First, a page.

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From Julien Campan <julien.cam...@gmail.com>
Subject Re: Nodetool cleanup
Date Fri, 29 Nov 2013 09:55:21 GMT
Thanks a lot for yours answers.




2013/11/29 John Sanda <john.sanda@gmail.com>

> Couldn't another reason for doing cleanup sequentially be to avoid data
> loss? If data is being streamed from a node during bootstrap and cleanup is
> run too soon, couldn't you wind up in a situation with data loss if the new
> node being bootstrapped goes down (permanently)?
>
>
> On Thu, Nov 28, 2013 at 8:59 PM, Aaron Morton <aaron@thelastpickle.com>wrote:
>
>> I hope I get this right :)
>>
>> Thanks for contributing :)
>>
>> a repair will trigger a mayor compaction on your node which will take up
>> a lot of CPU and IO performance. It needs to do this to build up the data
>> structure that is used for the repair. After the compaction this is
>> streamed to the different nodes in order to repair them.
>>
>> It does not trigger a major compaction, that’s what we call running
>> compaction on the command line and compacting all SSTables into one big
>> one.
>>
>> it will flush all the data to disk that will create some additional
>> compaction.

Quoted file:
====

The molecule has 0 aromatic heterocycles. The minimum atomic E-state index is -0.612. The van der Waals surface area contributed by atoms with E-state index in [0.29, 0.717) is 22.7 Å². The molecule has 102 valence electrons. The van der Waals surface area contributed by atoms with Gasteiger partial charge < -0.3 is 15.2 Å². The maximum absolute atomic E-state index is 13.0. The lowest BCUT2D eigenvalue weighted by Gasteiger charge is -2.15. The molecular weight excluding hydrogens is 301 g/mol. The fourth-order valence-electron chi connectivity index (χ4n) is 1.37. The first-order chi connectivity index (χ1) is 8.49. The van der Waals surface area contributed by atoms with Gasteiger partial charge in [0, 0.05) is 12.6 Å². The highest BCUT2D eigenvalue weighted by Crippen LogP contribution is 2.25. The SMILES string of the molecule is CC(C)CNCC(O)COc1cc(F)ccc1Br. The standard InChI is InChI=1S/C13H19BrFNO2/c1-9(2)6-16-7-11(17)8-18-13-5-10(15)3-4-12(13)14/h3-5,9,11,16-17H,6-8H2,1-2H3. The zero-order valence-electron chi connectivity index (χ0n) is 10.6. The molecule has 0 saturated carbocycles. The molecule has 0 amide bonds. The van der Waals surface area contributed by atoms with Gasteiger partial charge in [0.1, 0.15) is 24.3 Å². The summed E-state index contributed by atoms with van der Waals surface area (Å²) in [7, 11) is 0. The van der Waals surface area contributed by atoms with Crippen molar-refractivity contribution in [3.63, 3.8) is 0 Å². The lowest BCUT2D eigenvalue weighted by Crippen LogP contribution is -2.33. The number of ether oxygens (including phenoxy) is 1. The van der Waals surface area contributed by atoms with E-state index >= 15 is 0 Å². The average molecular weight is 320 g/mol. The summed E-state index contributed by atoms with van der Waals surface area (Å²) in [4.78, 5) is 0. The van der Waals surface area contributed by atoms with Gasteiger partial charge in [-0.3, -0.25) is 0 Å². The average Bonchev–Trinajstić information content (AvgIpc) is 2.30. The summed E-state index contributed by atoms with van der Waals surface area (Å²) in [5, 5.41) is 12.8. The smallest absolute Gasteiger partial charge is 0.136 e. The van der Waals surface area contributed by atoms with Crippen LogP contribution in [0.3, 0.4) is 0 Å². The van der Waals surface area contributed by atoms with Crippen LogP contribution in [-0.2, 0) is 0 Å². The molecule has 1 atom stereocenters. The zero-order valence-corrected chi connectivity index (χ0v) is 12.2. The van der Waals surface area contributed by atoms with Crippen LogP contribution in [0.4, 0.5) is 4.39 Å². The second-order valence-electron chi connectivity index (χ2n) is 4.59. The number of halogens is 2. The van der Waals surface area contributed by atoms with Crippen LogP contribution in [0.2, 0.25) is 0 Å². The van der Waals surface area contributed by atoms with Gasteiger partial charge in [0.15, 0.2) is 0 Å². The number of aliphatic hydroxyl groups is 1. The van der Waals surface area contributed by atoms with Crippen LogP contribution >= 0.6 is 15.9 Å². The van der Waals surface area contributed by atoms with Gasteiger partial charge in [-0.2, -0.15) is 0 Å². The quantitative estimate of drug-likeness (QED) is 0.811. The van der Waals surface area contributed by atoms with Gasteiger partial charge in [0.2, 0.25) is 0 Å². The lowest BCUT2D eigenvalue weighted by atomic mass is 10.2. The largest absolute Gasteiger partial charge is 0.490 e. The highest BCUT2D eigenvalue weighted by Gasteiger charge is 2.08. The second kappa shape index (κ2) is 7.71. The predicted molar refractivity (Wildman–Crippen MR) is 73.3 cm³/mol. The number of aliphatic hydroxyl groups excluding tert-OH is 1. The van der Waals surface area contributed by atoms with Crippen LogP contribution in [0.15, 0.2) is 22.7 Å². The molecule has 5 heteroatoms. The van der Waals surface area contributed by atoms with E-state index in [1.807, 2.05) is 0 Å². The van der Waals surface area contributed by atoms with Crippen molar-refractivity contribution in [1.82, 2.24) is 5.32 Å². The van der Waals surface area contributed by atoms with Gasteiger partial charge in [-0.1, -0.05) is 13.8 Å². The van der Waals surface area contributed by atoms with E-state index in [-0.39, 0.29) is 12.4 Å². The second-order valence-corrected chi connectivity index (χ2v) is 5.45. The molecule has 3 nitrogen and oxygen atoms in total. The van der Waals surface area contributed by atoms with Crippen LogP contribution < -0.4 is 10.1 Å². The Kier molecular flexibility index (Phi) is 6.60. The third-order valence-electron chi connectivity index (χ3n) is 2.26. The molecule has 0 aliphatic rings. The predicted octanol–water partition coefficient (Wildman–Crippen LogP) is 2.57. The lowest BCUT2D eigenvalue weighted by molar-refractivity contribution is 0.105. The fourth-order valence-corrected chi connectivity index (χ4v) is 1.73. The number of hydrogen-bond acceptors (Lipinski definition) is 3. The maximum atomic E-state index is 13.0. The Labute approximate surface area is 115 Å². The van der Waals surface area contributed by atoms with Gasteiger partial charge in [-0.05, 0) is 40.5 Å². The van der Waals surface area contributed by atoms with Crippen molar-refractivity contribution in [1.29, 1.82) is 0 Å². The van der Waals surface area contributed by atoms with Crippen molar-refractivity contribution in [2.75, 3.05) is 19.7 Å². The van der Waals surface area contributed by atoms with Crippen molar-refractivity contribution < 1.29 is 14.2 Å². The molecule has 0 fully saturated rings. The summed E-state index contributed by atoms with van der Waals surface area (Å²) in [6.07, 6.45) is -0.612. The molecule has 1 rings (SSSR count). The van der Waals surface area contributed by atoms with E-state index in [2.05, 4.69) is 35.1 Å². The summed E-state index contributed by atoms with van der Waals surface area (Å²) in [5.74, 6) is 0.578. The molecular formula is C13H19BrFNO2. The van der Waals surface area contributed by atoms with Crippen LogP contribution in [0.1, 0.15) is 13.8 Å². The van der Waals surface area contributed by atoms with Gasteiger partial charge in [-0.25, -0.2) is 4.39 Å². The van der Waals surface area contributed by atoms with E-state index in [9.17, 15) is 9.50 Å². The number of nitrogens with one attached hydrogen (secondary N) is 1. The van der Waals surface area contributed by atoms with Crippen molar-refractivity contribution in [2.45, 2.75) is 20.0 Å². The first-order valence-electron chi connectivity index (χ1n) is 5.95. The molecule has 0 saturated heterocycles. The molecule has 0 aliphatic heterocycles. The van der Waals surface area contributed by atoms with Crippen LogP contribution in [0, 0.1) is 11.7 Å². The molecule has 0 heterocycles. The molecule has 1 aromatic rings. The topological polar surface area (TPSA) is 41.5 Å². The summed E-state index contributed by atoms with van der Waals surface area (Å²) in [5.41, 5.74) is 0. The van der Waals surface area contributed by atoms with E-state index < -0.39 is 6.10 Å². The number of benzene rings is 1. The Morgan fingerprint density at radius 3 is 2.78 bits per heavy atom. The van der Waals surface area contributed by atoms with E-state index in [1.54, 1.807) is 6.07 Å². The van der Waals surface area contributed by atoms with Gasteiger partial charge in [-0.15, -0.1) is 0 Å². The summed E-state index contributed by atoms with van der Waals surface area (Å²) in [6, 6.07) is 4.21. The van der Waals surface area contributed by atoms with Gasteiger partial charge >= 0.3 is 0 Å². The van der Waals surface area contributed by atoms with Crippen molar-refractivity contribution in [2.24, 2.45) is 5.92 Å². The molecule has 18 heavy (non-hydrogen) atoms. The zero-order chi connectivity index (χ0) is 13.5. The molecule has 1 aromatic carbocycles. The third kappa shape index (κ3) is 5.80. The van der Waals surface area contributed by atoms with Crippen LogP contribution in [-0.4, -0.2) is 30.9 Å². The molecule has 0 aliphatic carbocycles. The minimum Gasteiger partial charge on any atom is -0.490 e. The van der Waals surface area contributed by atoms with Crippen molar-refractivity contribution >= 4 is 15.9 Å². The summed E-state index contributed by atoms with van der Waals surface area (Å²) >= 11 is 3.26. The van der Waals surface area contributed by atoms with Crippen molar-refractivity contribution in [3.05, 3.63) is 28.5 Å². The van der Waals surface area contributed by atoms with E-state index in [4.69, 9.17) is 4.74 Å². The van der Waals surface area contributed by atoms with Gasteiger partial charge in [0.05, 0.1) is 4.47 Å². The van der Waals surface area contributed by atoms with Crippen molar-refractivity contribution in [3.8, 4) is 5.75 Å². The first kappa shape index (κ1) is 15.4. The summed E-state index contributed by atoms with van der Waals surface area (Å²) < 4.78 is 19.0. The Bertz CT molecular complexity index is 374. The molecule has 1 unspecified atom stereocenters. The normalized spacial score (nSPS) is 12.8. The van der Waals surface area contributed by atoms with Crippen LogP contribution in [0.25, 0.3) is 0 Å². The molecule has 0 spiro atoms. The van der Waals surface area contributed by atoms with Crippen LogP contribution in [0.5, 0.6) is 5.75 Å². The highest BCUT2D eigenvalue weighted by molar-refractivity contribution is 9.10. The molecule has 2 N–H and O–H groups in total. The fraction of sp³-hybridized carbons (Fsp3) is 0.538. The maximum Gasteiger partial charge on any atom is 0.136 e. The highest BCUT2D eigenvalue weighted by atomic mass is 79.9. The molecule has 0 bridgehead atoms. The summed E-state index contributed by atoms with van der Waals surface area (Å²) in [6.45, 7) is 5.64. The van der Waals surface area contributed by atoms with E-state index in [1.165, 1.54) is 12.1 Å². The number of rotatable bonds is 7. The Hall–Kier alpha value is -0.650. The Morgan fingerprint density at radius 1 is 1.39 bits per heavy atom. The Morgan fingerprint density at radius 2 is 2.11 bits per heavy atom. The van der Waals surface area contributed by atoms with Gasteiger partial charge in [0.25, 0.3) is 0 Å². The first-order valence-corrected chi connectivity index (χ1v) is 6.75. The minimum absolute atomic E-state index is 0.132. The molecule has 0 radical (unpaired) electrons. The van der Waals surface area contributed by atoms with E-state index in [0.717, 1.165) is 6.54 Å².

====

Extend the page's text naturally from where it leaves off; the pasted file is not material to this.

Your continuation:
>>
>> The major concern is that s a disk IO intensive operation, it reads all
>> the data and writes data to new SSTables (a one to one mapping). If you
>> have all nodes doing this at the same time there may be some degraded
>> performance. And as it’s all nodes it’s not possible for the Dynamic Snitch
>> to avoid nodes if they are overloaded.
>>
>> Cleanup is less intensive than repair, but it’s still a good idea to
>> stagger it. If you need to run it on all machines (or you have very
>> powerful machines) it’s probably going to be OK.
>>
>> Hope that helps.
>>
>>  -----------------
>> Aaron Morton
>> New Zealand
>> @aaronmorton
>>
>> Co-Founder & Principal Consultant
>> Apache Cassandra Consulting
>> http://www.thelastpickle.com
>>
>> On 26/11/2013, at 5:14 am, Artur Kronenberg <
>> artur.kronenberg@openmarket.com> wrote:
>>
>>  Hi Julien,
>>
>> I hope I get this right :)
>>
>> a repair will trigger a mayor compaction on your node which will take up
>> a lot of CPU and IO performance. It needs to do this to build up the data
>> structure that is used for the repair. After the compaction this is
>> streamed to the different nodes in order to repair them.
>>
>> If you trigger this on every node simultaneously you basically take the
>> performance away from your cluster. I would expect cassandra still to
>> function, just way slower then before. Triggering it node after node will
>> leave your cluster with more resources to handle incoming requests.
>>
>>
>> Cheers,
>>
>> Artur
>> On 25/11/13 15:12, Julien Campan wrote:
>>
>>   Hi,
>>
>>  I'm working with Cassandra 1.2.2 and I have a question about nodetool
>> cleanup.
>>  In the documentation , it's writted " Wait for cleanup to complete on
>> one node before doing the next"
>>
>>  I would like to know, why we can't perform a lot of cleanup in a same
>> time ?
>>
>>
>>  Thanks
>>
>>
>>
>>
>>
>
>
> --
>
> - John
>

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